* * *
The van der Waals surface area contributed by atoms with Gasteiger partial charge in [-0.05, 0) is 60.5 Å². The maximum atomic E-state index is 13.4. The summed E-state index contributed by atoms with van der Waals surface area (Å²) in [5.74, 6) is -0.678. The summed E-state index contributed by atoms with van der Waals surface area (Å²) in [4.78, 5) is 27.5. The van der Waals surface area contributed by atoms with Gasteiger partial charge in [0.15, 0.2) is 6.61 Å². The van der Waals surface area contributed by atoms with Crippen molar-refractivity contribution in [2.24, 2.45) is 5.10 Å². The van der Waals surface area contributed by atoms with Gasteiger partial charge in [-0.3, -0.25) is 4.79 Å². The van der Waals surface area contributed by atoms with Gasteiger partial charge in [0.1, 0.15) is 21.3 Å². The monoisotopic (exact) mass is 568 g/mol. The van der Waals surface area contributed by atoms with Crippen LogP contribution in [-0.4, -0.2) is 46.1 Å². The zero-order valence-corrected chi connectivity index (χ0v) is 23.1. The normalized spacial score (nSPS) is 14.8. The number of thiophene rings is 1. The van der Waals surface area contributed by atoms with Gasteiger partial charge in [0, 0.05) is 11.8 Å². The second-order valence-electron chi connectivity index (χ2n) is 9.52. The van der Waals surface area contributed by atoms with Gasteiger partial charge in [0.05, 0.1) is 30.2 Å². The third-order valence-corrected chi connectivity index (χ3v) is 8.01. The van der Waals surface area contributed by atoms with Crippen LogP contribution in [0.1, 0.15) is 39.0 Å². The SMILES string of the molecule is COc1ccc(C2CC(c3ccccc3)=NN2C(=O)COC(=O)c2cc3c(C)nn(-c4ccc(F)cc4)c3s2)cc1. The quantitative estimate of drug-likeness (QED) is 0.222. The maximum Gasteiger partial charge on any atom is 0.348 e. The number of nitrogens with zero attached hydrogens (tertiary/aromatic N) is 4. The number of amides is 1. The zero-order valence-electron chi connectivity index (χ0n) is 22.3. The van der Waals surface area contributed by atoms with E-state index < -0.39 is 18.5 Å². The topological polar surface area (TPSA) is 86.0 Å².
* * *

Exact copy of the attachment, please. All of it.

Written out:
The van der Waals surface area contributed by atoms with Gasteiger partial charge in [-0.05, 0) is 60.5 Å². The maximum atomic E-state index is 13.4. The summed E-state index contributed by atoms with van der Waals surface area (Å²) in [5.74, 6) is -0.678. The summed E-state index contributed by atoms with van der Waals surface area (Å²) in [4.78, 5) is 27.5. The van der Waals surface area contributed by atoms with Gasteiger partial charge in [0.15, 0.2) is 6.61 Å². The van der Waals surface area contributed by atoms with Crippen molar-refractivity contribution in [2.24, 2.45) is 5.10 Å². The van der Waals surface area contributed by atoms with Gasteiger partial charge in [-0.3, -0.25) is 4.79 Å². The van der Waals surface area contributed by atoms with Gasteiger partial charge in [0.1, 0.15) is 21.3 Å². The monoisotopic (exact) mass is 568 g/mol. The van der Waals surface area contributed by atoms with Crippen LogP contribution in [-0.4, -0.2) is 46.1 Å². The zero-order valence-corrected chi connectivity index (χ0v) is 23.1. The normalized spacial score (nSPS) is 14.8. The number of thiophene rings is 1. The van der Waals surface area contributed by atoms with Gasteiger partial charge in [0, 0.05) is 11.8 Å². The second-order valence-electron chi connectivity index (χ2n) is 9.52. The van der Waals surface area contributed by atoms with Gasteiger partial charge in [0.05, 0.1) is 30.2 Å². The third-order valence-corrected chi connectivity index (χ3v) is 8.01. The van der Waals surface area contributed by atoms with Crippen LogP contribution in [0.1, 0.15) is 39.0 Å². The SMILES string of the molecule is COc1ccc(C2CC(c3ccccc3)=NN2C(=O)COC(=O)c2cc3c(C)nn(-c4ccc(F)cc4)c3s2)cc1. The quantitative estimate of drug-likeness (QED) is 0.222. The maximum Gasteiger partial charge on any atom is 0.348 e. The number of nitrogens with zero attached hydrogens (tertiary/aromatic N) is 4. The number of amides is 1. The zero-order valence-electron chi connectivity index (χ0n) is 22.3. The van der Waals surface area contributed by atoms with E-state index < -0.39 is 18.5 Å². The topological polar surface area (TPSA) is 86.0 Å².